Former Foreign Minister: South Koreans See Trump-Kim Summit As A 'Missed Opportunity'
MICHEL MARTIN, HOST:
Now we'd like to talk about the failed summit in Vietnam earlier this week. Kim Jong Un and President Trump left without a deal after the North Korean leader offered to close only one nuclear facility. President Trump says that isn't enough. But while the conversation has focused on those two leaders, South Korea is also a major player and a key U.S. ally.
We wanted to hear what is at stake for South Korea and how all of this looks from the South Korean perspective, so we've called on Yoon Young-kwan. He served as foreign minister of South Korea from 2003 to 2004. And he is with us now from Seoul. Welcome to the program, Minister Yoon. Thank you so much for speaking with us.
YOON YOUNG-KWAN: My pleasure. Thank you.
MARTIN: As we just said, President Trump and the North Korean leader Kim Jong Un left Hanoi without a deal. What has been the reaction in South Korea?
YOON: Many have read that we missed an important opportunity to make a meaningful progress in denuclearizing North Korea and making Korean Peninsula a peaceful place. But they seem to be expecting that negotiation between the U.S. and North Korea may resume sooner than later, and the situation will not go back to the fire-and-fury situation in 2017. It is mainly because all the leaders of both countries want continuation of negotiation for their own domestic political reasons.
MARTIN: Are they very disappointed in South Korea?
YOON: Yeah. They were disappointed. Many people here expected there to be a reasonable deal if not a breakthrough. But I think there was an upside. There was change in the direction of both leaders in approaching this issue. For example, the U.S. government took a more flexible position. And Chairman Kim Jong Un made it clear that he is ready to take some important measures of denuclearization in return for a partial removal of economic sanction. I think this was meaningful progress. And the gap between the two parties were narrowed down, and the situation has improved, I mean, in the recent few months.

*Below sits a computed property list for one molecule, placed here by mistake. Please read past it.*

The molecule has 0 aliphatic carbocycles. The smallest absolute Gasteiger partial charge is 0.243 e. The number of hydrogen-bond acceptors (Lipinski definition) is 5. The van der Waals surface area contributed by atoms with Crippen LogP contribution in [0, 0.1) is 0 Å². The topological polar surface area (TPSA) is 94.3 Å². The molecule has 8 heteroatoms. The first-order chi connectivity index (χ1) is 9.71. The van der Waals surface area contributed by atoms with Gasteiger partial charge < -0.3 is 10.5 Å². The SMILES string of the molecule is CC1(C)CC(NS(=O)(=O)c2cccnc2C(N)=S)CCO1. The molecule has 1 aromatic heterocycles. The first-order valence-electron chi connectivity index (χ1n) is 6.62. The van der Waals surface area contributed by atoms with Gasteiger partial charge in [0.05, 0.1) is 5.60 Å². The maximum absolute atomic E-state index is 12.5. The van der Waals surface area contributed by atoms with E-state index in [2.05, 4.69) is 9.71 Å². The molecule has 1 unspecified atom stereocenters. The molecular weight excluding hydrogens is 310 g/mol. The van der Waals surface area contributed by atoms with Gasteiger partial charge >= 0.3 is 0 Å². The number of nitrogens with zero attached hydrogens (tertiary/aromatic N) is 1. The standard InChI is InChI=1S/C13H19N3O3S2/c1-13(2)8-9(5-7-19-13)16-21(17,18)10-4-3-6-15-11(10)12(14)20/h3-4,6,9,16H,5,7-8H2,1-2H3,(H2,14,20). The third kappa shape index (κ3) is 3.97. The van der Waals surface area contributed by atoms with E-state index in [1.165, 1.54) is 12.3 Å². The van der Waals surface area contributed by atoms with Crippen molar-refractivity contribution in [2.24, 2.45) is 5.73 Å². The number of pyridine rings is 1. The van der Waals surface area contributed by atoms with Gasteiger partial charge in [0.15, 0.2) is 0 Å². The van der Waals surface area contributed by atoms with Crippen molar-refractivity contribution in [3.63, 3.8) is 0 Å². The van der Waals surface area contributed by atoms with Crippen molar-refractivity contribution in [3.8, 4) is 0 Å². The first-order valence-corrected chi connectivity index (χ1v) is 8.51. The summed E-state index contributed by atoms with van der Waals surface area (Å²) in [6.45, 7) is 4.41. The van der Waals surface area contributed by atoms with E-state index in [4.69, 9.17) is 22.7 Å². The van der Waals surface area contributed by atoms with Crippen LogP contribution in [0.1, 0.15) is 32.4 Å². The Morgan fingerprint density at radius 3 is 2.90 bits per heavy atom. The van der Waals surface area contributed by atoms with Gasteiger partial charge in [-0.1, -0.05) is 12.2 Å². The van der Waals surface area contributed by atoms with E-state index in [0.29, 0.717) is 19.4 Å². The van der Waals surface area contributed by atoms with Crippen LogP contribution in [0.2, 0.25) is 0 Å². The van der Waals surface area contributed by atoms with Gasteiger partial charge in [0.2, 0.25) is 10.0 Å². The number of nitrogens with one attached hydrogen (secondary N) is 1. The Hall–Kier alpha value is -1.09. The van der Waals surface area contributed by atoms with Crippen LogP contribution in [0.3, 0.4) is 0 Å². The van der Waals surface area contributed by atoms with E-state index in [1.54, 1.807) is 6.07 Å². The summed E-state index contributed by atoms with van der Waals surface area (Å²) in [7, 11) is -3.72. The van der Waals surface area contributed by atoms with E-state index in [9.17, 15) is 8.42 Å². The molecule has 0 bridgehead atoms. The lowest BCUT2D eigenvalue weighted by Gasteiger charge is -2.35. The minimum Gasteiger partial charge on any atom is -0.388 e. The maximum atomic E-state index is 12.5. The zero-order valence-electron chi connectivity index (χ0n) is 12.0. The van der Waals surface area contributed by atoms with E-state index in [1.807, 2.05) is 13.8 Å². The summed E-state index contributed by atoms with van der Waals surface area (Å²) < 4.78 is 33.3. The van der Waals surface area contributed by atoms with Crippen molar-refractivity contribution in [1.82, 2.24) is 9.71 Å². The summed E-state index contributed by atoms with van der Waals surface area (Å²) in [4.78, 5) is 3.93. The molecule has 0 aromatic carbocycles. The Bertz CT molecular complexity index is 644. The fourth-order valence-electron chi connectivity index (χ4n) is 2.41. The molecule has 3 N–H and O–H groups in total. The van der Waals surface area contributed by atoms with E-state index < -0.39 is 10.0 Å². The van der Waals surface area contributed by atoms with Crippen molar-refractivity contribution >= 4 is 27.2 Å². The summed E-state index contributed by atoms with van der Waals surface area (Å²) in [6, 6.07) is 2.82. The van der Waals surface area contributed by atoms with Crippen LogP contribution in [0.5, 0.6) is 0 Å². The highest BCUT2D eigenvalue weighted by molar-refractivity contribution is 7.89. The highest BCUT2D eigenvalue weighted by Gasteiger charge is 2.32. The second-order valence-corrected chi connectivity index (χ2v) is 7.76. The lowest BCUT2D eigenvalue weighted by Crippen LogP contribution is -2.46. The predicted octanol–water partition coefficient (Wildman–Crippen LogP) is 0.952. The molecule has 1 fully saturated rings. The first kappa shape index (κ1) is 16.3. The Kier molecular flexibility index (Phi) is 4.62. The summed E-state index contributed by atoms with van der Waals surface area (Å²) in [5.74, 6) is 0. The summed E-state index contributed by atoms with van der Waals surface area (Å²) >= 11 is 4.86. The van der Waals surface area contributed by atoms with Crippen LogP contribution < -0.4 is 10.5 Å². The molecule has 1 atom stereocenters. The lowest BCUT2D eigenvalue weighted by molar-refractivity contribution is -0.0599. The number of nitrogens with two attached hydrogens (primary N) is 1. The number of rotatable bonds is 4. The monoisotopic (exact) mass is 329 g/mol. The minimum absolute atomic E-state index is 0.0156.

MARTIN: And, finally, it's always a tricky thing to ask someone to assess, you know, public opinion, you know, in a big country like South Korea. But I did want to ask, you know, what is the mood overall. I know, certainly, among the diplomats that there's sadness and, you know, disappointment. But is there a sense more broadly among the public that this is a pivotal moment?
YOON: Korean people desperately want to establish everlasting peace on the Korean Peninsula They want to avoid returning back to the, for example, 2017 situation. So they want to establish a permanent peace here by engaging North Korea into a dialogue and negotiation. And they also want to advance inter-Korean economic cooperation because they think inter-Korean economic cooperation is one of the two important pillars for making peace on the Korean Peninsula in addition to reduction of military tension.
MARTIN: That is Yoon Young-kwan, former Minister of Foreign Affairs of the Republic of Korea. He's also professor emeritus of international relations at Seoul National University. He was kind enough to join us from Seoul. Minister Yoon, thank you so much for speaking to us.
YOON: Thank you very much.
(SOUNDBITE OF BOOGIE BELGIQUE'S "STAIRWAY TO THE USSR")
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